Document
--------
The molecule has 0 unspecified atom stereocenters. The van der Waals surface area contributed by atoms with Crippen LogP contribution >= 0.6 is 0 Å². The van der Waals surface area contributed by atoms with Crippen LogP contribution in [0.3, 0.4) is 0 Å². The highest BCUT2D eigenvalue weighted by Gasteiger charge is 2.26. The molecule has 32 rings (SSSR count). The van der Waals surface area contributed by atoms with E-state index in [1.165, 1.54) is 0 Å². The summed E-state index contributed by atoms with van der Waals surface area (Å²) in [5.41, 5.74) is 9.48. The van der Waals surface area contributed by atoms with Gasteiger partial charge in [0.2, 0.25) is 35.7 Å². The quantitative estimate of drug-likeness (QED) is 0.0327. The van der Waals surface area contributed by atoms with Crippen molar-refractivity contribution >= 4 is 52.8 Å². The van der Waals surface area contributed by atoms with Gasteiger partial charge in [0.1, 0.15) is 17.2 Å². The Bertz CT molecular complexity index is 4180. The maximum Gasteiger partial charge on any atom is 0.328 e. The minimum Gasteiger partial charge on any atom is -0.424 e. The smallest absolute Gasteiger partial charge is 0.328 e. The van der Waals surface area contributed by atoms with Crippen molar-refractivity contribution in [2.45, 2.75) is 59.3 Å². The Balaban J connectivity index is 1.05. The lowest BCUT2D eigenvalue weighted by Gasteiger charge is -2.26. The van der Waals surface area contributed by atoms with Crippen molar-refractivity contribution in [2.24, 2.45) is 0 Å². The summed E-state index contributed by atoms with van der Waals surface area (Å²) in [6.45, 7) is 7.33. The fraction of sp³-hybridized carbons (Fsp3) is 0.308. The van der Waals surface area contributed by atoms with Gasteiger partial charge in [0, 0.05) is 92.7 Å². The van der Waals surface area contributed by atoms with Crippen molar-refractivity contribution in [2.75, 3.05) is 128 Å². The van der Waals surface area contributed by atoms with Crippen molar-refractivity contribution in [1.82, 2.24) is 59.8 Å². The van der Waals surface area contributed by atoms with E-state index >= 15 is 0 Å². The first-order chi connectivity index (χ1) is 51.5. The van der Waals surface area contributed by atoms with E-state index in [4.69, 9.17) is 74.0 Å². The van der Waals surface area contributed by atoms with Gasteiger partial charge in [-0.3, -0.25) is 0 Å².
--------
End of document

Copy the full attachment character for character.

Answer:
The molecule has 0 unspecified atom stereocenters. The van der Waals surface area contributed by atoms with Crippen LogP contribution >= 0.6 is 0 Å². The van der Waals surface area contributed by atoms with Crippen LogP contribution in [0.3, 0.4) is 0 Å². The highest BCUT2D eigenvalue weighted by Gasteiger charge is 2.26. The molecule has 32 rings (SSSR count). The van der Waals surface area contributed by atoms with E-state index in [1.165, 1.54) is 0 Å². The summed E-state index contributed by atoms with van der Waals surface area (Å²) in [5.41, 5.74) is 9.48. The van der Waals surface area contributed by atoms with Gasteiger partial charge in [0.2, 0.25) is 35.7 Å². The quantitative estimate of drug-likeness (QED) is 0.0327. The van der Waals surface area contributed by atoms with Crippen molar-refractivity contribution >= 4 is 52.8 Å². The van der Waals surface area contributed by atoms with Gasteiger partial charge in [0.1, 0.15) is 17.2 Å². The Bertz CT molecular complexity index is 4180. The maximum Gasteiger partial charge on any atom is 0.328 e. The minimum Gasteiger partial charge on any atom is -0.424 e. The smallest absolute Gasteiger partial charge is 0.328 e. The van der Waals surface area contributed by atoms with Crippen molar-refractivity contribution in [2.45, 2.75) is 59.3 Å². The Balaban J connectivity index is 1.05. The lowest BCUT2D eigenvalue weighted by Gasteiger charge is -2.26. The van der Waals surface area contributed by atoms with Crippen molar-refractivity contribution in [2.24, 2.45) is 0 Å². The summed E-state index contributed by atoms with van der Waals surface area (Å²) in [6.45, 7) is 7.33. The fraction of sp³-hybridized carbons (Fsp3) is 0.308. The van der Waals surface area contributed by atoms with Gasteiger partial charge in [0, 0.05) is 92.7 Å². The van der Waals surface area contributed by atoms with Crippen molar-refractivity contribution in [2.75, 3.05) is 128 Å². The van der Waals surface area contributed by atoms with Crippen molar-refractivity contribution in [1.82, 2.24) is 59.8 Å². The van der Waals surface area contributed by atoms with E-state index >= 15 is 0 Å². The first-order chi connectivity index (χ1) is 51.5. The van der Waals surface area contributed by atoms with E-state index in [4.69, 9.17) is 74.0 Å². The van der Waals surface area contributed by atoms with Gasteiger partial charge in [-0.3, -0.25) is 0 Å².